Our Story

California Parents for Educational Choice (CPEC) has its roots in the friendships and associations formed during the 1993 campaign for Proposition 174, the School Voucher Initiative. In large part because of the passions aroused by the proposition and by the unethical tactics of its opponents, proponents gained a sense of solidaritywhich has continued to this present day. (Click here for a greater description of the initiative campaign) Download PDF file from Zip

Despite the initiative's 7-3 defeat, proponents of school choice had much to celebrate. Their campaign had resulted in the liberalization of public school choice and in legislation to allow for the creation of charter schools –that is, public schools which were relatively unfettered by the state's ssive education code. In December 1993, school choice supporters formed the Dunfey Group to evaluate alternative ideas for a new statewide voucher / school reform initiative.

Over the next two years, this group explored various voucher and school reform proposals, and based upon surveys and focus groups, began to identify key elements which were necessary for public acceptance of broader school choice. The group also identified key tactical advantages which the opponents of school choice had over its proponents. The greatest of these advantages were (1) that opponents had established union organizations upon which to build any opposition campaign and school choice proponents had to recreate an organization with each campaign, and (2) that the voting public's mindset did not include school choice as a reform alternative.

After a hiatus of about three years, Dr. Alan Bonsteel decided to call a meeting of voucher supporters to determine whether sufficient interest existed to begin to address the tactical advantages of opponents of parental choice in January 1999. Because of the success of the meeting, he and other school choice activists formed California Parents for Educational Choice in May 1999.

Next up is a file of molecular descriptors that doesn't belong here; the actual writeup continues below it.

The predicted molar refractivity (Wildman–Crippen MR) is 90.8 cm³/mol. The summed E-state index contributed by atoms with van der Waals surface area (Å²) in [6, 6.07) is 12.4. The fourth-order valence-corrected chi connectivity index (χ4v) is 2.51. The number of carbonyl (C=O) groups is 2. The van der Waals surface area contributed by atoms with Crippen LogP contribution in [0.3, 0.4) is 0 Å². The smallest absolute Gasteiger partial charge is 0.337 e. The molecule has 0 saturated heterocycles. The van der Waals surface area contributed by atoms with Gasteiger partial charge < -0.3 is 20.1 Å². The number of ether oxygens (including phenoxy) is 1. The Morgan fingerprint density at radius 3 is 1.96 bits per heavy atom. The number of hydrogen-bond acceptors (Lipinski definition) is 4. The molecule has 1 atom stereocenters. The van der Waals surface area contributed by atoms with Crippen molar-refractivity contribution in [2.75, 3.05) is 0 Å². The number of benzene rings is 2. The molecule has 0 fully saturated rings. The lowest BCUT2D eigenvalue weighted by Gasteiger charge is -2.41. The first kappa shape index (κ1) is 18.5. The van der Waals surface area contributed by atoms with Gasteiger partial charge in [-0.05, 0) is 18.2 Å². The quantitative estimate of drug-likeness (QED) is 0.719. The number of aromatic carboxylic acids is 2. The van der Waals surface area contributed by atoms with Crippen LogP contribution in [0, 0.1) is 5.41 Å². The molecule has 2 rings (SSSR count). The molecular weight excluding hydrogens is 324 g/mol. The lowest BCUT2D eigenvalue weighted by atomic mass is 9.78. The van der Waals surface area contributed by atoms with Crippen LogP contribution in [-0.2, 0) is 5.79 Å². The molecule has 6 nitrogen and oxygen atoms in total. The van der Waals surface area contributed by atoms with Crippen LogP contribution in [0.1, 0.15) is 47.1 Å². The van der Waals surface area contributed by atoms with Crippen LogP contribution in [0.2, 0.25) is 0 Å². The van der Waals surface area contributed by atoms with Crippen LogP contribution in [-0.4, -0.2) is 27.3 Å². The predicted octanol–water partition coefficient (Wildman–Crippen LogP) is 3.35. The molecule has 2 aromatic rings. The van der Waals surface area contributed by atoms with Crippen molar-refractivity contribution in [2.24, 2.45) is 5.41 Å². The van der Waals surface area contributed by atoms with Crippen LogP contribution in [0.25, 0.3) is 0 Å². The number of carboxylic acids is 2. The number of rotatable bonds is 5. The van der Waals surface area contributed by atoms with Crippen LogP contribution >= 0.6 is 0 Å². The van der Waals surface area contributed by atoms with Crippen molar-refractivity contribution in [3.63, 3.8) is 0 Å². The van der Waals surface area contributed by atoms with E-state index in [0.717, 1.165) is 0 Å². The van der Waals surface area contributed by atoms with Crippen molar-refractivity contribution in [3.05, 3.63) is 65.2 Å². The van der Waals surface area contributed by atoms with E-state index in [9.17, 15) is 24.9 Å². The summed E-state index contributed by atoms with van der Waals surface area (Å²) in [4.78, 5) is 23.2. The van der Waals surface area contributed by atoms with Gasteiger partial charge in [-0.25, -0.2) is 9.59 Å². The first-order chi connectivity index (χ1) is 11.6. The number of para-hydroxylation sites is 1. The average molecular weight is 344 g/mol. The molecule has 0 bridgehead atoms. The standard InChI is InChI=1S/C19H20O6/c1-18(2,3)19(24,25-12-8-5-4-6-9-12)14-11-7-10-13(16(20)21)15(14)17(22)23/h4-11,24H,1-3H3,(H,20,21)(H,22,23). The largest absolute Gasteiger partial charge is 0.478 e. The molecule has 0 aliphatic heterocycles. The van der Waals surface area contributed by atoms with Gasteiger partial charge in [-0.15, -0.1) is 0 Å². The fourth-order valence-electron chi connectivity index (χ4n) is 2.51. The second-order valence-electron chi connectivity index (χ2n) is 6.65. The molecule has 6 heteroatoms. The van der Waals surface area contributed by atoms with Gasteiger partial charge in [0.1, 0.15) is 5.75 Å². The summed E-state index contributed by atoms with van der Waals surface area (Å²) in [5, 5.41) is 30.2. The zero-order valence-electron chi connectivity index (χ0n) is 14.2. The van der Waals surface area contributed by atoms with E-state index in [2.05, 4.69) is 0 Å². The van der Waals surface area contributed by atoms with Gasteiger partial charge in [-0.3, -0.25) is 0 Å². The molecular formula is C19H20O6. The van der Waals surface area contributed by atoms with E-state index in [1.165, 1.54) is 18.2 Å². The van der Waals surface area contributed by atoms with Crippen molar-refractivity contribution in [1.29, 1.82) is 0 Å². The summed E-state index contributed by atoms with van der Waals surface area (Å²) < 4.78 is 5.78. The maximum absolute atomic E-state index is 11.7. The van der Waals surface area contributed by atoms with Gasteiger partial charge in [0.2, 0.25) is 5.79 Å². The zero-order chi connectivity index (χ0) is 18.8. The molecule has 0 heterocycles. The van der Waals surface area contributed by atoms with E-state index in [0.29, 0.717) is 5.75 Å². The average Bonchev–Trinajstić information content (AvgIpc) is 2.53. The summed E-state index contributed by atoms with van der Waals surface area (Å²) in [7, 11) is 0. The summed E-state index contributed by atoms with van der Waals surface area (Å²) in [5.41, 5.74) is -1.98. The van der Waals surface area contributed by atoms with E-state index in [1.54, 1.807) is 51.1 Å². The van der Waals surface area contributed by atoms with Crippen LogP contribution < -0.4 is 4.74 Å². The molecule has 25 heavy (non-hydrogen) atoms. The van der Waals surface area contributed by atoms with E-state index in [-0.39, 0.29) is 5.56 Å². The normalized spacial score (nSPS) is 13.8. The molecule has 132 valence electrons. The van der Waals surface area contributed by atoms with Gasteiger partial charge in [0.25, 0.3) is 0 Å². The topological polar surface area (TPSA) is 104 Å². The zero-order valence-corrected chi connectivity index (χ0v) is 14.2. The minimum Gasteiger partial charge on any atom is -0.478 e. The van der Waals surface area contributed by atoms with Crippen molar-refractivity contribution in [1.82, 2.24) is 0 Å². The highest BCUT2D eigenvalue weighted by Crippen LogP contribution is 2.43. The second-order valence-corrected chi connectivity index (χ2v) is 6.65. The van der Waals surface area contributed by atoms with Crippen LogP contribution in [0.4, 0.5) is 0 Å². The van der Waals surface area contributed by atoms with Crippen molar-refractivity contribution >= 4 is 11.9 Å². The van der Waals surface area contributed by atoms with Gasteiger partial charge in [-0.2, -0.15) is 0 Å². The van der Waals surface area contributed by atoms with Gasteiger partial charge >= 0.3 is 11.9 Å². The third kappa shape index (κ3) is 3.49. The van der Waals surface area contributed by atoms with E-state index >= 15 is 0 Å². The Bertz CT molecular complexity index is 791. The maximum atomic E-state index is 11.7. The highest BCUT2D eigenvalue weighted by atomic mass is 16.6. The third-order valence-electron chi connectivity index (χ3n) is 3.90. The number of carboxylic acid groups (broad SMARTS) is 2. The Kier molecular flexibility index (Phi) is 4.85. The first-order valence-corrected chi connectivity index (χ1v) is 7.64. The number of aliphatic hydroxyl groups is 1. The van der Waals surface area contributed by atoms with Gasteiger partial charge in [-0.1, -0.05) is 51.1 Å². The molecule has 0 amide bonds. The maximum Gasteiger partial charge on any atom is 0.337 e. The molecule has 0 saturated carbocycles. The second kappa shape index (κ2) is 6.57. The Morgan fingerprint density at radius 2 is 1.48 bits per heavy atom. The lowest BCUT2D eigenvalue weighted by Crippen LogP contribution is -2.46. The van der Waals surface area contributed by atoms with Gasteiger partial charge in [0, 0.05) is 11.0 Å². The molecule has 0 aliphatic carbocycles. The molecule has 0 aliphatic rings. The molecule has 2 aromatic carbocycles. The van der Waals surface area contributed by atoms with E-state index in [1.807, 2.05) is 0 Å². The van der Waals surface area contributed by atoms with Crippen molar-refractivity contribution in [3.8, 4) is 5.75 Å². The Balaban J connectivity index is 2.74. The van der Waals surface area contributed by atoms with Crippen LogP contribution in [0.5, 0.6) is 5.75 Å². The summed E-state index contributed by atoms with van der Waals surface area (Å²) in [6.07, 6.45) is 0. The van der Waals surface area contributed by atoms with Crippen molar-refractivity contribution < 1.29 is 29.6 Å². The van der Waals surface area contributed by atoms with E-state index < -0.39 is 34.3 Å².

Since that time, CPEC has been actively involved in recruiting members, educating the public about the crisis in our K-12 government education system, and putting school choice on the table as a viable education reform alternative. Click here to read the details of activities in the first 20 months of operation.

In 2001 and 2002 CPEC's activities included:

Alerting the press to the lack of security in the administration of the Stanford 9 test in California and the more-or-less "rigged" nature of the results, and thereby, provoking discussions which led to significant changes in the State's testing program,

Exposing the phony claims by the California Department of Education that California's class size reduction is materially improving academic performance by California's public school students,

Issuing a major study documenting that one-third of California's children do not graduate high school,

Explaining to the press why the notion of "fiscal accountability" in public schools is a myth,

Exposing financial misinformation put out by California public school officials concerning per student spending and successfully encouraging the National Center for Education Statistics to report all-inclusive per student spending numbers,

Coming to the public defense of Edison Charter School in San Francisco when the district school board wished to revoke its charter without cause, and

Joining with the Center for Education Reform and 26 other organizations in filing an amicus brief in defense of the Cleveland, Ohio, school voucher plan before the US Supreme Court.

Sinceits founding, CPEC has also been active behind the scenes in a variety of ways. One which the CPEC Board of Directors can now make public is that in early 2000 the Board advised the Vouchers 2000 campaign that the proposal for which it was gathering signatures did not have the essential elements for victory (see "After the Derailment: A California Looks at the Future of Vouchers in his State" by Carl Brodt)and that the campaign's ad hoc organization would not be able to offset the significant tactical advantages held by its opponents. When the campaign decided to place the initiative on the ballot anyway as Proposition 38, the Board endorsed the initiative, but as predicted, the proposition went down to defeat 7-3.

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